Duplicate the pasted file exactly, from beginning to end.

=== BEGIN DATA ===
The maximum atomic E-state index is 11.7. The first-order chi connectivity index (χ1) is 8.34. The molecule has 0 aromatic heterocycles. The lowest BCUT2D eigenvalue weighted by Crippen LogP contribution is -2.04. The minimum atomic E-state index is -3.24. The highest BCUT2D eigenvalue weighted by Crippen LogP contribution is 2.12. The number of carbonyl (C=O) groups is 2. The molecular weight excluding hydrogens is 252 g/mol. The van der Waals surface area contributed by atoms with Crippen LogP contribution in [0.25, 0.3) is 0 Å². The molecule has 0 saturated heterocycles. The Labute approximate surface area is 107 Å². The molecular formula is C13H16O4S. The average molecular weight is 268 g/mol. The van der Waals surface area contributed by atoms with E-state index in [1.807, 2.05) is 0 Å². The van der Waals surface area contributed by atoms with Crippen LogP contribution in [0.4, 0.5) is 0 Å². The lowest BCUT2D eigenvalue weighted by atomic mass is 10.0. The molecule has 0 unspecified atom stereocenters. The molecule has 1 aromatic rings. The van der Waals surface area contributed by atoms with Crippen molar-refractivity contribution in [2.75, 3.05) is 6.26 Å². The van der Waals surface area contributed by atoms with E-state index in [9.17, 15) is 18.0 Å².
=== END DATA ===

The maximum atomic E-state index is 11.7. The first-order chi connectivity index (χ1) is 8.34. The molecule has 0 aromatic heterocycles. The lowest BCUT2D eigenvalue weighted by Crippen LogP contribution is -2.04. The minimum atomic E-state index is -3.24. The highest BCUT2D eigenvalue weighted by Crippen LogP contribution is 2.12. The number of carbonyl (C=O) groups is 2. The molecular weight excluding hydrogens is 252 g/mol. The van der Waals surface area contributed by atoms with Crippen LogP contribution in [0.25, 0.3) is 0 Å². The molecule has 0 saturated heterocycles. The Labute approximate surface area is 107 Å². The molecular formula is C13H16O4S. The average molecular weight is 268 g/mol. The van der Waals surface area contributed by atoms with E-state index in [1.807, 2.05) is 0 Å². The van der Waals surface area contributed by atoms with Crippen LogP contribution in [0.4, 0.5) is 0 Å². The lowest BCUT2D eigenvalue weighted by atomic mass is 10.0. The molecule has 0 unspecified atom stereocenters. The molecule has 1 aromatic rings. The van der Waals surface area contributed by atoms with Crippen molar-refractivity contribution in [2.75, 3.05) is 6.26 Å². The van der Waals surface area contributed by atoms with E-state index in [9.17, 15) is 18.0 Å².